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Until the mid-1970s, when a major restructuring of the nation's police system was undertaken, the Philippine Constabulary alone was responsible for law enforcement on a national level. Independent city and municipal police forces took charge of maintaining peace and order on a local level, calling on the constabulary for aid when the need arose.

The National Police Commission, established in 1966 to improve the professionalism and training of local police, had loose supervisory authority over the police. It was widely accepted, however, that this system had several serious defects. Most noteworthy were jurisdictional limitations, lack of uniformity and coordination, disputes between police forces, and partisan political involvement in police employment, appointments, assignments, and promotions. Local political bosses routinely used police as private armies, protecting their personal interests and intimidating political opponents.

In order to correct such deficiencies, the 1973 constitution provided for the integration of public safety forces. Several presidential decrees were subsequently issued, integrating the police, fire, and jail services in the nation's more than 1,500 cities and municipalities.

On August 8, 1975, Presidential Decree 765 officially established the joint command structure of the Philippine Constabulary and Integrated National Police. The constabulary, which had a well-developed nationwide command and staff structure, was given the task of organizing the integration. The chief of the Philippine Constabulary served jointly as the director general of the Integrated National Police. As constabulary commander, he reported through the military chain of command, and as head of the Integrated National Police, he reported directiy to the minister (later secretary) of national defense. The National Police Commission was transferred to the Ministry (later Department) of National Defense, retaining its oversight responsibilities but turning over authority for training and other matters to the Philippine Constabulary and Integrated National Police.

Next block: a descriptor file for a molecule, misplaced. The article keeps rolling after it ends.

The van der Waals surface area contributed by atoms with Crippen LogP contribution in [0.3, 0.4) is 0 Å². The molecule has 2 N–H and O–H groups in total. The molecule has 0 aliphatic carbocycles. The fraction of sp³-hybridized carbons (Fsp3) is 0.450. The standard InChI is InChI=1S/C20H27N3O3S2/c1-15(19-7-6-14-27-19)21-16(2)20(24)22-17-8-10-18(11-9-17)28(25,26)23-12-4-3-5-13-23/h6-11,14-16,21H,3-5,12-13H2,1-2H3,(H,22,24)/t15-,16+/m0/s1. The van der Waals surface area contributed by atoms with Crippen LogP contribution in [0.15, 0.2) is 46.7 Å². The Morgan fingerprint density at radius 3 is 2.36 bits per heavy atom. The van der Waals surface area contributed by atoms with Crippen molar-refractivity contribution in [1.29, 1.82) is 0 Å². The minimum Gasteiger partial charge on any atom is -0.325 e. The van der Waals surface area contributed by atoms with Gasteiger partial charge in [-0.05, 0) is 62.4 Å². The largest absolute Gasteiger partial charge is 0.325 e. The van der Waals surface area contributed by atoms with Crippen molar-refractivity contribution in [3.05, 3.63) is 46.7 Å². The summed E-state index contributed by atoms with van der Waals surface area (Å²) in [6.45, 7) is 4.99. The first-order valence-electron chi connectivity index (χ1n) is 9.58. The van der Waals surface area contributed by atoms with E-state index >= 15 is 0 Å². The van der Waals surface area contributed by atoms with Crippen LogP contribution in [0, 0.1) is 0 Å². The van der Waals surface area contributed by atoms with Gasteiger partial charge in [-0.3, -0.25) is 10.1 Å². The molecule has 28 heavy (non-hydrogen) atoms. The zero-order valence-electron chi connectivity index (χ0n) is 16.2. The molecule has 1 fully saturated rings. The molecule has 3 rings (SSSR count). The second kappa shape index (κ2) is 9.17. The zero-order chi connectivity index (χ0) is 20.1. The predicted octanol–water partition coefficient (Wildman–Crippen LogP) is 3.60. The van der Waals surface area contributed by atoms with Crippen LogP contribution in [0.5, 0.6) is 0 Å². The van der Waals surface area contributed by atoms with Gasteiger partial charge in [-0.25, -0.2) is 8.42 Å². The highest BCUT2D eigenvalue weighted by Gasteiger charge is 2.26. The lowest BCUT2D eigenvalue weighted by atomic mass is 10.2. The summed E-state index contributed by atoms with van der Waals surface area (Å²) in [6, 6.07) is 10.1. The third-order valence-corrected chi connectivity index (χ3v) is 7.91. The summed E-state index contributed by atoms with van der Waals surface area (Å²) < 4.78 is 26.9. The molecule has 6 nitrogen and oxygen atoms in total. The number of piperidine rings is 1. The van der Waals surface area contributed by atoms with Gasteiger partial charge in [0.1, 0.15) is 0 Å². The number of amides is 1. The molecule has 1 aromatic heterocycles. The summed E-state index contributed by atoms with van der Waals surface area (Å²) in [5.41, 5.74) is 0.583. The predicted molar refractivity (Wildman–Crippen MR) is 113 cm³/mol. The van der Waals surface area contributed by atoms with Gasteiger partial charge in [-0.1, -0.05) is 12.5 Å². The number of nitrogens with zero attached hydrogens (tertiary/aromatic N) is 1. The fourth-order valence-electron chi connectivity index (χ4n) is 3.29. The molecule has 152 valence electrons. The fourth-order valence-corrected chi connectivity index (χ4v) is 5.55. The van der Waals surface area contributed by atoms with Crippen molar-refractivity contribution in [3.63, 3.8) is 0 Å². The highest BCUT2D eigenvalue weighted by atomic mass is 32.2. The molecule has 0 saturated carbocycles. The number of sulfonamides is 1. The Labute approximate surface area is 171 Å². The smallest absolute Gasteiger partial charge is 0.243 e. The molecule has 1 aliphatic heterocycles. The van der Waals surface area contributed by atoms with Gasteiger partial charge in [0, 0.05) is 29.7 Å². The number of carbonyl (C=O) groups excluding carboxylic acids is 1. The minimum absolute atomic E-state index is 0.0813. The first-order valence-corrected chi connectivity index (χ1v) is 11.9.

The Integrated National Police was assigned responsibility for public safety, protection of lives and property, enforcement of laws, and maintenance of peace and order throughout the nation. To carry out these responsibilities, it was given powers "to prevent crimes, effect the arrest of criminal offenders and provide for their detention and rehabilitation, prevent and control fires, investigate the commission of all crimes and offenses, bring the offenders to justice, and take all necessary steps to ensure public safety." In practice, the Philippine Constabulary retained responsibility for dealing with serious crimes or cases involving jurisdictions far separated from one another, and the Integrated National Police took charge of less serious crimes and local traffic, crime prevention, and public safety.

The Integrated National Police's organization paralleled that of the constabulary. The thirteen Philippine Constabulary regional command headquarters were the nuclei for the Integrated National Police's regional commands. Likewise, the constabulary's seventy-three provincial commanders, in their capacity as provincial police superintendents, had operational control of Integrated National Police forces in their respective provinces. Provinces were further subdivided into 147 police districts, stations, and substations. The constabulary was responsible for patrolling remote rural areas. In Metro Manila's four cities and thirteen municipalities, the Integrated National Police's Metropolitan Police Force shared the headquarters of the constabulary's Capital Command.

The commanding general of the Capital Command was also the director of the Integrated National Police's Metropolitan Police Force and directed the operations of the capital's four police and fire districts.

As of 1985, the Integrated National Police numbered some 60,000 people, a marked increase over the 1980 figure of 51,000. Approximately 10 percent of these staff members were fire and prison officials, and the remainder were police. The Philippine National Police Academy provided training for Integrated National Police officer cadets. Established under the Integrated National Police's Training Command in 1978, the academy offered a bachelor of science degree in public safety following a two-year course of study. Admission to the school was highly competitive.

The Integrated National Police force was the subject of some criticism and the repeated object of reform. Police were accused of involvement in illegal activities, violent acts, and abuse. Charges of corruption were frequent. To correct the Integrated National Police's image problem, the government sponsored programs to identify and punish police offenders and introduced training designed to raise their standard of appearance, conduct, and performance.

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Page last modified: 12-05-2016 19:06:14 ZULU